Gonzales County Texas Arrest Warrant Criminal Records

Search For Warrants

NameAddressCityStateZip CodePhone Number
(1639)Gonzales County Criminal Records & Warrants Offices
Gonzales County Sheriffs Office / Gonzales County Jail1713 East Sarah DeWitt DriveGonzalesTX78629830-672-6524
Gonzales County Criminal Records & Warrants Offices
Gonzales Police Department716 Saint Paul StreetGonzalesTX78629830-672-8686
Nixon Police Department106 West 3rd StreetNixonTX78140830-582-1395
Waelder Police Department300 U.s. 90WaelderTX78959830-788-7270
Gonzales County Criminal Records & Warrants Databases
Gonzales County Arrest Warrants
Gonzales County Child Support Warrants
Gonzales County Most Wanted
Gonzales County Pistol Permits & Gun Licenses
Gonzales County Sex Offender Registry
Gonzales County Sheriff Website

What Are Warrant Records?

Warrant Records are a serious matter. In fact, if you are the person who was arrested for breaking the law, you better expect that you will be subjected to an exhaustive search by the police before your day in court is scheduled. Warrant Records are one of the most sought after records and can have an impact on your entire life, even if the crime you committed is not as “serious” as some people think it is. If you were arrested for a warrant, you better prepare yourself for some pretty tough times ahead as your record will remain with you for life.

The first place you should look for your warrant records is the Texas Vital Records Registry (TPSR). This is a database which is maintained and updated by the State of Texas. When you request an application for a copy of someone’s record, you must contact the Texas Vital Records Registry through a State of Texas Office. In addition to requesting a copy of a person’s record, you will also be asked to provide information about the person such as their date of birth, social security number, current address, phone number, driver’s license number, and other information which will allow the Texas Vital Records Registry to obtain the person’s original copy of the warrant. Once you have submitted this information to the Texas Vital Records Registry, you should receive a response from them within two weeks.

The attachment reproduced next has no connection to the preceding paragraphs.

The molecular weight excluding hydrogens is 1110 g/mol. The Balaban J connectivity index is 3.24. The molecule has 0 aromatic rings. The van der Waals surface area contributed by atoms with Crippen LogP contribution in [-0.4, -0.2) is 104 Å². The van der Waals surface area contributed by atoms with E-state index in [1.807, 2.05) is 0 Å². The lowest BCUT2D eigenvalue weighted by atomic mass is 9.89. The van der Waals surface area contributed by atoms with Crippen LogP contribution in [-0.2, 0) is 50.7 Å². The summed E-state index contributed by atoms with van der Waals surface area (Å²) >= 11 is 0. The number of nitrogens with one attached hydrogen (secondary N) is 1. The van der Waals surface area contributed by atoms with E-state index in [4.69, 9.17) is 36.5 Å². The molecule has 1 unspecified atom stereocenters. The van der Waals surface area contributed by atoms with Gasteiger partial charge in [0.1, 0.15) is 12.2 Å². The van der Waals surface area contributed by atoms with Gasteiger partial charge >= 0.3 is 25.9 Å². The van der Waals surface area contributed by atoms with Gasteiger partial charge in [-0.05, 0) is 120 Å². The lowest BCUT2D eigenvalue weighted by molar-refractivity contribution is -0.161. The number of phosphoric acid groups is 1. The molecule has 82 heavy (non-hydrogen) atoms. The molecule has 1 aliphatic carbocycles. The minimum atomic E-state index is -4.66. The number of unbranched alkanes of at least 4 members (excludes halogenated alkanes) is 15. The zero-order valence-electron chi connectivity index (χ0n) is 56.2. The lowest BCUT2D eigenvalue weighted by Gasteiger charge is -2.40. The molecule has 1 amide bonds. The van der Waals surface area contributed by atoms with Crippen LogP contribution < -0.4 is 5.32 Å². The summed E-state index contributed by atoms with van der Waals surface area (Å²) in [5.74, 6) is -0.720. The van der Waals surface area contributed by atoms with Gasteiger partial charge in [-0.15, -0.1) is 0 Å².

If you were not given the original copy of your warrant, then you can request a copy from the local police station where the offense occurred. Typically, this can be done within 30 days, but in some instances, it may take longer. In most instances, the request must be filed in the police station or sheriff’s office in the county in which the commission has ordered the warrant to be carried out. In some counties, the request can also be done at the county jail. You can learn more about your rights when requesting a copy of a warrant online.

The next place you want to check when you want to find out about warrants is the FBI website. The Federal Bureau of Investigation website features an extensive website devoted to carrying out background checks. Among the many public records that you will be able to access on the FBI website are warrants and arrests. Although the majority of criminal activity records are held within the local court houses, the FBI maintains records of criminal activity that have occurred outside of the jurisdiction of local courts. To obtain this information, you will need to contact the FBI directly.

It should be noted that the warrant that you are requesting does not make your person legally liable for whatever crime that was committed. If you were arrested for a crime that you are not charged with, then a warrant will not prevent you from hiring a lawyer to represent you in the case. Likewise, if the person who applied for the warrant had committed a crime against you, then you can hire a criminal defense attorney to assist you in fighting the charges. However, if you were arrested simply because the person you are asking about has a warrant out for his or her arrest, then you can get the records from the Texas Vital Records Registry.

Warrant records are not always available to the general public. Some states are more likely to allow access to these documents while others are less likely to. In Texas, for example, all criminal justice agencies must submit applications to the state registrars requesting permission to gather the information. Other states, like California, have made it easier to find a record by requiring agencies to file an application to show that a person has a serious criminal offense on their record.